chapter 33 Emergency Drugs and Equipment
Emergency drugs and equipment must be available in every medical and dental office regardless of whether or not sedation and/or general anesthetic techniques are used. Although successful resolution of most emergency situations does not require drug administration, on occasion drug administration may prove to be lifesaving. In the anaphylactic reaction, for example, prompt administration of epinephrine is critical. In most other emergencies, however, drug administration is consigned to a secondary role in overall management. In situations in which adverse drug reactions (ADRs) develop following administration of drugs for sedation or pain control, it may be possible, in some cases, to significantly improve the clinical picture through the administration of an antidotal drug.
The emergency drug kit is designed in four levels (modules). Module 1, the “bare bones” basic emergency kit, contains drugs and equipment that this author believes should be available in the offices of all practicing dentists and physicians regardless of whether sedative techniques are used. Module 2 consists of drugs that are “nice to have,” but are not as essential as those in level 1. Module 3 drugs are recommended for dentists who have received advanced cardiovascular life support (ACLS) training, and module 4 contains drugs required for the management of ADRs associated with parenteral drug administration.1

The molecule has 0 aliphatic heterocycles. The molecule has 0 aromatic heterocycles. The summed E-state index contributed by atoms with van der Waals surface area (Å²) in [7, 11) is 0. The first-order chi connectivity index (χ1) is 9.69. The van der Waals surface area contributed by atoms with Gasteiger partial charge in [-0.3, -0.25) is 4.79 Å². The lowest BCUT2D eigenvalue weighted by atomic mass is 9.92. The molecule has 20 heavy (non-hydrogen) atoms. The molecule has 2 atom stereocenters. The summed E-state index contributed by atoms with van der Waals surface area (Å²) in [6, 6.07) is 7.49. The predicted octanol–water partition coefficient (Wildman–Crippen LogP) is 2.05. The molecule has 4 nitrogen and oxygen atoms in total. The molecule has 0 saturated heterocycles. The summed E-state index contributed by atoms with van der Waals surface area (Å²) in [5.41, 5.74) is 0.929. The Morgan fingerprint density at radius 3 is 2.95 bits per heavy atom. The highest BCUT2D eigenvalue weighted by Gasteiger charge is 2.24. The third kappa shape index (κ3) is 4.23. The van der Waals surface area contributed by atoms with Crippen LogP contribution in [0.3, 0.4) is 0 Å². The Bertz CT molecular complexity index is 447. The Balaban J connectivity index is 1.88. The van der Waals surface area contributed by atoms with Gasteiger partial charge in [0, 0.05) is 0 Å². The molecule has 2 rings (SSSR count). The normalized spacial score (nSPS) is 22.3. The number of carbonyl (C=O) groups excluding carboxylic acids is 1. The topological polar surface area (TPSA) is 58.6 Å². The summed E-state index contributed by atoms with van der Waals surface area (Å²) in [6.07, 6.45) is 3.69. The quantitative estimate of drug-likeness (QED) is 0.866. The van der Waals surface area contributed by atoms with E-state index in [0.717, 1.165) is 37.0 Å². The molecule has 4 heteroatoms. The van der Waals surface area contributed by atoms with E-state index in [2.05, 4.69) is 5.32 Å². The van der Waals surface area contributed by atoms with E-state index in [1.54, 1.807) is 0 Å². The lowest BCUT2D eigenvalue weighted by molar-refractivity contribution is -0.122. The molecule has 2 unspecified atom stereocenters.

The emergency kit need not and, indeed, should not be overly complex. As Pallasch2 has stated, “Complexity in a time of adversity breeds chaos.”
Because the level of training in emergency management of health care providers can vary significantly, it is impossible to recommend any one list of emergency drugs or any one proprietary emergency drug kit that meets the needs and abilities of all dentists. For this reason, dentists should develop their own emergency drug and equipment kits based on their level of expertise in managing medical emergencies.3
The emergency drug kit maintained by the dentist using sedation or general anesthesia will, of necessity, include drugs and equipment not recommended for emergency kits of dentists who are not well trained in anesthesia (used in its broadest sense). The Council on Dental Therapeutics of the American Dental Association, most state dental boards, and specialty organizations have developed and published either recommendations or requirements for the inclusion of specific emergency drugs and equipment for offices in which sedation or general anesthesia is to be administered (Boxes 33-1 and 33-2).4–6
Emergency Drugs Required by California State Board of Dental Examiners for Conscious Sedation Permit and General Anesthesia (2003)
From American Association of Oral and Maxillofacial Surgeons, Committee on Anesthesia: Office anesthesia evaluation manual, Rosemont, Ill, 2006, The Association.
Suggested Emergency Equipment and Drugs
A plastic container or fishing tackle box may be used to store drugs. A more inclusive emergency kit might be developed from a mobile tool chest. Labels are applied to each container with both the generic and proprietary name of the drug and its dosage (e.g., diazepam [Valium], 5 mg/ml). The emergency kit must be maintained in an area where it is easily accessible. All emergency drugs and equipment should be checked weekly and replenished before their expiration dates; the oxygen (O2) cylinder should be checked daily.
The following are guidelines for the development of an office emergency kit. Categories of drugs are listed with a suggestion for specific drug(s) within each grouping. Space precludes lengthy descriptions of the rationale for selecting each drug. Readers desiring more in-depth information are referred to appropriate textbooks.1,3